A Better Date Picker in Angular.js

UPDATE (March 14th, 2015)

When I first wrote this library, I didn’t have a great understanding of the ngModelController API, nor good directive design. So I wouldn’t recommend this library anymore. I started on a replacement library here, though it’s not quite ready for production use.

I wasn’t particularly happy with any of the datepicker directives out there for Angular.js, so I decided to build one myself. I did it out of a need on my current project but also because I wanted to learn the ins and outs of directives. You can find the library on Github.


  • Easy to use via the keyboard. I hate when I’m using a form-centric application and there’s one particular field that I can’t just tab through.

  • No dependencies (besides angular). Many of the existing datepicker directives are just jQuery widgets that are made to work with Angular. I wanted to build something from scrath in the “angular way”.

  • Very configurable. If it’s not totally required, make it optional.

  • Lightweight styling that can be easily overridden. Too many front-end libraries assume you’re using bootstrap or a particular icon font. I actually am using bootstrap for my project, but I don’t want it to be forced on anyone.

The End Result:

After a few hours hacking here and there for a couple weeks, I have something fairly stable that I’m calling ngQuickDate. It is built with Coffeescript, meets all my requirements, is fairly well tested using jasmine, and works pretty damn well if you ask me. Unfortunately, there were quite a few breaking changes in the recent 1.2 release of Angular, so currently it only works with 1.0.8. I’ll be releasing a 1.2 compatible version shortly.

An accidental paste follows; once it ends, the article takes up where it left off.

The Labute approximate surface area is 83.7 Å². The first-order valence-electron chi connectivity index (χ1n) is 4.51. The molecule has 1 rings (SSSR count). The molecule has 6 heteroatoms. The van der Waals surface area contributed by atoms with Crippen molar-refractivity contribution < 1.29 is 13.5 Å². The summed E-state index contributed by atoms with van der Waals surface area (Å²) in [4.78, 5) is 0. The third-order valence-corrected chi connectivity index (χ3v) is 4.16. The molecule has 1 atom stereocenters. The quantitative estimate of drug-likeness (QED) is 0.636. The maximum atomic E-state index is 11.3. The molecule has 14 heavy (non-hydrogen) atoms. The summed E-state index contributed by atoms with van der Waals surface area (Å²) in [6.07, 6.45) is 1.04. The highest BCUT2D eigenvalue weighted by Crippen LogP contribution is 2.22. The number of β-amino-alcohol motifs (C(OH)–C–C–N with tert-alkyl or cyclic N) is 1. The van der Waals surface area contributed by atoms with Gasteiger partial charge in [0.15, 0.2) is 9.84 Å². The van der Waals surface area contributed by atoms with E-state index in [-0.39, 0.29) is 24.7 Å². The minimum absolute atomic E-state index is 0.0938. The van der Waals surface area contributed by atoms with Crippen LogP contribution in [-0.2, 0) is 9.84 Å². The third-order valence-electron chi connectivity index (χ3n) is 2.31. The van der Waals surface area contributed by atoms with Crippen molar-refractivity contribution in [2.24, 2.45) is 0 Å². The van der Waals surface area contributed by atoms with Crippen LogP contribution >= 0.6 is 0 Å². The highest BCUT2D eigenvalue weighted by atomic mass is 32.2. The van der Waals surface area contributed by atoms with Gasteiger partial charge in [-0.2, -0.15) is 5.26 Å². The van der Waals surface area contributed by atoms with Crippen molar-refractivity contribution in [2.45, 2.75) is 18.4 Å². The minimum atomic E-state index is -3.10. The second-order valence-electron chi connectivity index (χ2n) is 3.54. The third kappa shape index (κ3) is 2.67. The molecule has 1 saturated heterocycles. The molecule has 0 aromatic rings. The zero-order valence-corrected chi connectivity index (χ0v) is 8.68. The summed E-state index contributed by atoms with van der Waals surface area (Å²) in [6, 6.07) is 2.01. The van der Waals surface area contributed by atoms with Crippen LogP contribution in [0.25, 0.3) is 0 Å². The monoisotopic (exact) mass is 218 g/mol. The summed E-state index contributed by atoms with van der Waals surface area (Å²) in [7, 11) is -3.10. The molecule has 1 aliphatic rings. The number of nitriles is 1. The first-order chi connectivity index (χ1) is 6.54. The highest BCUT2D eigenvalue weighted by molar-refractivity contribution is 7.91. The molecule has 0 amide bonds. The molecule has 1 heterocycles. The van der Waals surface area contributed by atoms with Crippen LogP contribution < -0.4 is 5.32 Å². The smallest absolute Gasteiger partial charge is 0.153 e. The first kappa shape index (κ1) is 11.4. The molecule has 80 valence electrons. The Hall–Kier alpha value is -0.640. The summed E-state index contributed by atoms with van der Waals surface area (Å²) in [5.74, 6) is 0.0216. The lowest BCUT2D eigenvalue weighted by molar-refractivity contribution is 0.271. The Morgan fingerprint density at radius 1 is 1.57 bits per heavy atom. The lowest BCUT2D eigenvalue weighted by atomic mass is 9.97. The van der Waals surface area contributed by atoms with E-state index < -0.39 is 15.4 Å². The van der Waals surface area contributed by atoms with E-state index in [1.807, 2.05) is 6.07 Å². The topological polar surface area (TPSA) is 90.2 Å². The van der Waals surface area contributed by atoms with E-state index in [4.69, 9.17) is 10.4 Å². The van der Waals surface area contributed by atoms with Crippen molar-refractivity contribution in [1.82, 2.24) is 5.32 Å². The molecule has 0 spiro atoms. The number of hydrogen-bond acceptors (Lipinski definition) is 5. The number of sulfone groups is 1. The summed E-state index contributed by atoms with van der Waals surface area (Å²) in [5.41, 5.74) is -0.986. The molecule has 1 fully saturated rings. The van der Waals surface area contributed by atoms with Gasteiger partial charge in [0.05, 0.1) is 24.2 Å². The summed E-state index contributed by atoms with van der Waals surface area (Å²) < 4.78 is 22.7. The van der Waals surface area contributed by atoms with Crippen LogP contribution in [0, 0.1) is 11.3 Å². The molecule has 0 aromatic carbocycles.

Lessons Learned:

If you really want to understand the amazing directive system in Angular, building a datepicker or another similarly-complex UI widget is a great way to go about it. I had to go through a number of iterations before it felt right, but I learned a lot in the process. A few things to keep in mind:

  • Learn what’s already built into angular before you pull in any 3rd-party libraries. For example, I didn’t realize at first that I could use filters in my javascript code (as opposed to just in templates), so I was using another library to format dates.

  • Take the time to provide some decent configuration for your directive. Angular provides a nice way to set the original default settings using a ‘provider’.

  • Make 3rd-party libraries optional by providing basic functionality without them, and extended functionality with them. In ngQuickDate, you can configure it to work with a library like Sugar.js for enhanced date parsing, but it’s not required.

  • Use SMACSS or a similarly modular system for writing your directive’s CSS. By doing this, you’re much less likely to use conflicting class names, you’ll write more efficient CSS, and make it easier to re-style.

  • Stick to the tools you know and love if it will help your project. I started out with the intention of doing it in plain Javascript and CSS so I wouldn’t turn off any developers out there unfamiliar with Coffeescript or any of the CSS pre-processors. But writing Coffeescript is just so much more fun the end-result is much more succinct and readable.